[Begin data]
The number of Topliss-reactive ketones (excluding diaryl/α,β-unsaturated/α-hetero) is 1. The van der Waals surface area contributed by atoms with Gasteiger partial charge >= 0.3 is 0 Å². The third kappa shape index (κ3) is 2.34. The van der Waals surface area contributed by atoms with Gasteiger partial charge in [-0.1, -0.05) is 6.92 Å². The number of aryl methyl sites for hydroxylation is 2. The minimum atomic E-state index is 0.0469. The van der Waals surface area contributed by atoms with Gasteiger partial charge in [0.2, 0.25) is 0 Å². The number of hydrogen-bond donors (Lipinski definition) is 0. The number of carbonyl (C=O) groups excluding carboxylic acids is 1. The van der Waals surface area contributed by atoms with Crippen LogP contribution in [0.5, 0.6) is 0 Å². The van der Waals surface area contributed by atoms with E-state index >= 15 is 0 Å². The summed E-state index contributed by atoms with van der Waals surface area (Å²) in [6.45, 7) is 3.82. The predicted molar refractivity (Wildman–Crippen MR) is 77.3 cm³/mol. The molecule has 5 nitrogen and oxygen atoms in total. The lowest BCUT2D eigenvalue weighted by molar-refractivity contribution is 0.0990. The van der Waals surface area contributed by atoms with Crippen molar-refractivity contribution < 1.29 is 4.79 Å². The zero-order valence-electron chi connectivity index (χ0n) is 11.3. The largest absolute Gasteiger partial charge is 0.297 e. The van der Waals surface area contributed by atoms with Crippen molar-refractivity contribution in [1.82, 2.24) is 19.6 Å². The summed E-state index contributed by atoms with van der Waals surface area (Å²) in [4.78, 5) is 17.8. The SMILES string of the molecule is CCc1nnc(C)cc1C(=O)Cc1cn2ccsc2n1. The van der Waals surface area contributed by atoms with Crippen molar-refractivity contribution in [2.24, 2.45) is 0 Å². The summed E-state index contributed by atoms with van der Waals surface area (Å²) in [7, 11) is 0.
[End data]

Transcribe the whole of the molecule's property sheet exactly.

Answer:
The number of Topliss-reactive ketones (excluding diaryl/α,β-unsaturated/α-hetero) is 1. The van der Waals surface area contributed by atoms with Gasteiger partial charge >= 0.3 is 0 Å². The third kappa shape index (κ3) is 2.34. The van der Waals surface area contributed by atoms with Gasteiger partial charge in [-0.1, -0.05) is 6.92 Å². The number of aryl methyl sites for hydroxylation is 2. The minimum atomic E-state index is 0.0469. The van der Waals surface area contributed by atoms with Gasteiger partial charge in [0.2, 0.25) is 0 Å². The number of hydrogen-bond donors (Lipinski definition) is 0. The number of carbonyl (C=O) groups excluding carboxylic acids is 1. The van der Waals surface area contributed by atoms with Crippen LogP contribution in [0.5, 0.6) is 0 Å². The van der Waals surface area contributed by atoms with E-state index >= 15 is 0 Å². The summed E-state index contributed by atoms with van der Waals surface area (Å²) in [6.45, 7) is 3.82. The predicted molar refractivity (Wildman–Crippen MR) is 77.3 cm³/mol. The molecule has 5 nitrogen and oxygen atoms in total. The lowest BCUT2D eigenvalue weighted by molar-refractivity contribution is 0.0990. The van der Waals surface area contributed by atoms with Crippen molar-refractivity contribution < 1.29 is 4.79 Å². The zero-order valence-electron chi connectivity index (χ0n) is 11.3. The largest absolute Gasteiger partial charge is 0.297 e. The van der Waals surface area contributed by atoms with Crippen molar-refractivity contribution in [1.82, 2.24) is 19.6 Å². The summed E-state index contributed by atoms with van der Waals surface area (Å²) in [4.78, 5) is 17.8. The SMILES string of the molecule is CCc1nnc(C)cc1C(=O)Cc1cn2ccsc2n1. The van der Waals surface area contributed by atoms with Crippen molar-refractivity contribution in [2.24, 2.45) is 0 Å². The summed E-state index contributed by atoms with van der Waals surface area (Å²) in [7, 11) is 0.